Approachable non-fiction is the unicorn of the book world. Most non-fiction I've come across is dry at best, and completely unintelligible at worst. NApproachable non-fiction is the unicorn of the book world. Most non-fiction I've come across is dry at best, and completely unintelligible at worst. Not so with Modern Romance, Aziz Ansari's book on dating and relationships in the modern world. It helps that he's hilarious (if you haven't seen "Master of None" on Netflix, I beseech you to do so), so he presents a lot of research in a way that is both understandable and interesting. To be honest, I had no idea what to expect with this book. I worked in a bookstore for over a year, during which this book was released, and when it was shelved in the "Community & Culture" section of the store, I was confused, knowing Ansari solely for his comedy. But the research itself is solid and fascinating. Ansari's take on it is just the icing on a very enjoyable piece of cake....more
I keep trying to come up with adequate words to describe Kazuo Ishiguro’s writing. “Haunting” seems to come to closest to what he achieves so quietlyI keep trying to come up with adequate words to describe Kazuo Ishiguro’s writing. “Haunting” seems to come to closest to what he achieves so quietly and elegantly in his prose. I first read Ishiguro when I picked up Never Let Me Go, which suggests a dystopian future in England. The Remains of the Day, an older work, is set in the past, in the post-WWII era. While it isn’t as obviously tragic as Never Let Me Go, it is in some ways perhaps more heartbreaking.
The Remains of the Day follows Mr. Stevens into the twilight of his life, as he reflects on his years in the service of Lord Darlington as butler of the latter’s majestic English estate. Now under the employ of Mr. Farraday, an American, Stevens leaves the estate to embark on a journey through the English countryside with the hopes of convincing former housekeeper Miss Kenton to return to the household.
That, in a nutshell, is the “plot” of The Remains of the Day. It’s certainly not a plot-driven story, instead focusing on what is below the surface, in the private joys and challenges of the characters, particularly Stevens. Ishiguro is masterful at exploring the nuance in his characters, and because of this, we come to learn that although appearances are paramount in Mr. Stevens’ world, what is going on in the private reserves of his mind are far more complex and fascinating. Stevens’ worldview is challenged repeatedly, both by the demands of his new employer (Stevens struggles with the concept of bantering, which seems to be more important to his American employer than his former British one), as well as with the acceptance of who Lord Darlington really was. Stevens is reserved to the point of repression and although this is abundantly clear to the reader, it is less than self-evident to the butler. Through a series of vignettes that he recalls, it is undisputed that Mr. Stevens has given more to his employer than even he realizes. His sacrifice may be in service of what is noble and proper, but he has little to show for his efforts.
Like Never Let Me Go, The Remains of the Day leaves the reader feeling melancholy, heartbroken by the sense that although Ishiguro’s characters can’t miss something they never had they are missing it anyway....more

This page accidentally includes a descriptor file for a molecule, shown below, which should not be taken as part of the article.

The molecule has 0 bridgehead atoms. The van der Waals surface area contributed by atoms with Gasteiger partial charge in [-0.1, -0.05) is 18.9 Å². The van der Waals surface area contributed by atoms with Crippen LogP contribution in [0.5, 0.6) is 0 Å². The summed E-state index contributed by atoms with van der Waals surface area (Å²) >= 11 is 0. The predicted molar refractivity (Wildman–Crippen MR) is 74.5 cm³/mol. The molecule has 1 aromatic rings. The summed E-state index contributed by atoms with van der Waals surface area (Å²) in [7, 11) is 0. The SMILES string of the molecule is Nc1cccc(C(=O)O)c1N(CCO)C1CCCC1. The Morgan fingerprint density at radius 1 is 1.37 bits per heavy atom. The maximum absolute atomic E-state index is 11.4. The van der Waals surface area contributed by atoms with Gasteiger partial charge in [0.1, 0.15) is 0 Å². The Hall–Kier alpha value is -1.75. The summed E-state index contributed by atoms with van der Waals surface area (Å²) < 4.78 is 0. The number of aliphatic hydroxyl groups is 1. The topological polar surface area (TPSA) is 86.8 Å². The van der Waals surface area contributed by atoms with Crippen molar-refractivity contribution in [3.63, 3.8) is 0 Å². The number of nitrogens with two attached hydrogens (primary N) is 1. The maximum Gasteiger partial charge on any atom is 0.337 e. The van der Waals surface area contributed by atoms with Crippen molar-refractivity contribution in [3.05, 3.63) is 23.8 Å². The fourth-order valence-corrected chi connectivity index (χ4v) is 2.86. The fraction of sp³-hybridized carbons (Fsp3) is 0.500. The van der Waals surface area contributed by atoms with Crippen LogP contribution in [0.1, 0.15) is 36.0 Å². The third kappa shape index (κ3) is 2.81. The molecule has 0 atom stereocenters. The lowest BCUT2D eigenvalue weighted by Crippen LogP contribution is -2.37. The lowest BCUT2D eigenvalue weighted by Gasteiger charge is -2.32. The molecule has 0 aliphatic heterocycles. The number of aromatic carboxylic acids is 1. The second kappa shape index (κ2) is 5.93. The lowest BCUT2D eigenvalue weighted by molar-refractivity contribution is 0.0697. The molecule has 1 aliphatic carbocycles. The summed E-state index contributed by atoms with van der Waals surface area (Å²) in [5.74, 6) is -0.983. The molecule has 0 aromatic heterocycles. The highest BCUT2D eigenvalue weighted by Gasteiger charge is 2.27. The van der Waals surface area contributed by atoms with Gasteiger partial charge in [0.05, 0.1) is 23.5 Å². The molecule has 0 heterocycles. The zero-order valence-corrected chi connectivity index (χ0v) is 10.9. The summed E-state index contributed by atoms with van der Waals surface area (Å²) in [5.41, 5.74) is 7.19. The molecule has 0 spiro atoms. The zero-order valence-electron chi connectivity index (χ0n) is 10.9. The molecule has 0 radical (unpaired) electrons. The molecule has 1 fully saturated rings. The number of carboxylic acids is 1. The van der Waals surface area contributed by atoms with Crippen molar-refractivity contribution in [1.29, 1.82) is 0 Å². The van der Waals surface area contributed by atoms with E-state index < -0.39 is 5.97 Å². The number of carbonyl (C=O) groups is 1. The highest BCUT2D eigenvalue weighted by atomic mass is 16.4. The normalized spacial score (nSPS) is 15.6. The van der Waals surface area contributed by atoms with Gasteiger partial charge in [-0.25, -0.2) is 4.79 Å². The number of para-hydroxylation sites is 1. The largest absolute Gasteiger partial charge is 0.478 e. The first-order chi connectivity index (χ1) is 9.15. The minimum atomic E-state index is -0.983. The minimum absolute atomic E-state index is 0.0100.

These days, when people hear the word "Scientology", this is probably what first comes to mind:
As ebullient as Tom Cruise was when he jumped on Oprah'These days, when people hear the word "Scientology", this is probably what first comes to mind:
As ebullient as Tom Cruise was when he jumped on Oprah's couch to proclaim his love for then-girlfriend Katie Holmes, he is, for better or worse, the face of Scientology, and as Leah Remini claims in her book Troublemaker: Surviving Hollywood and Scientology, Cruise is also one of the de facto leaders of the controversial "religion."
That Remini is so openly critical of Cruise and of other church officials comes as something of a surprise, given the reputation of the CoS as being a group that deals with dissenters in no uncertain terms. However, as Leah Remini notes, Scientology holds far less sway over Hollywood as a whole than they'd lead non-members to believe. Inside the church, however, it's a different story. Celebrity congregants are required to pay exorbitant tithes, for lack of a better word. They are also expected to recruit other celebrities to the religion, as Remini points out when recounting the story of being asked by church leadership to invite friend Jennifer Lopez and Lopez's then-husband Marc Anthony to Tom Cruise's wedding to Katie Holmes in 2006.
There is certainly some dishing in this book about the church hierarchy and an interesting behind-the-scenes look at "Mr. Cruise" which paints him as an infantile, spoiled, protected and coddled jerk. But the heart of this book lies in Remini's humour which is probably what kept her sane through 30+ years in this cult-by-any-other-name (she was brought into the fold as a child by her mother).
I remember Leah Remini from her first appearance on Who's The Boss back in the mid-80s, which was one of her first roles. I've always liked her, and I can still say that after reading this book. She is self-aware enough to admit that she is far, far from perfect, but she remains charming, stubborn, humorous and likeable, which makes her easy to root for as she takes on life outside of Scientology....more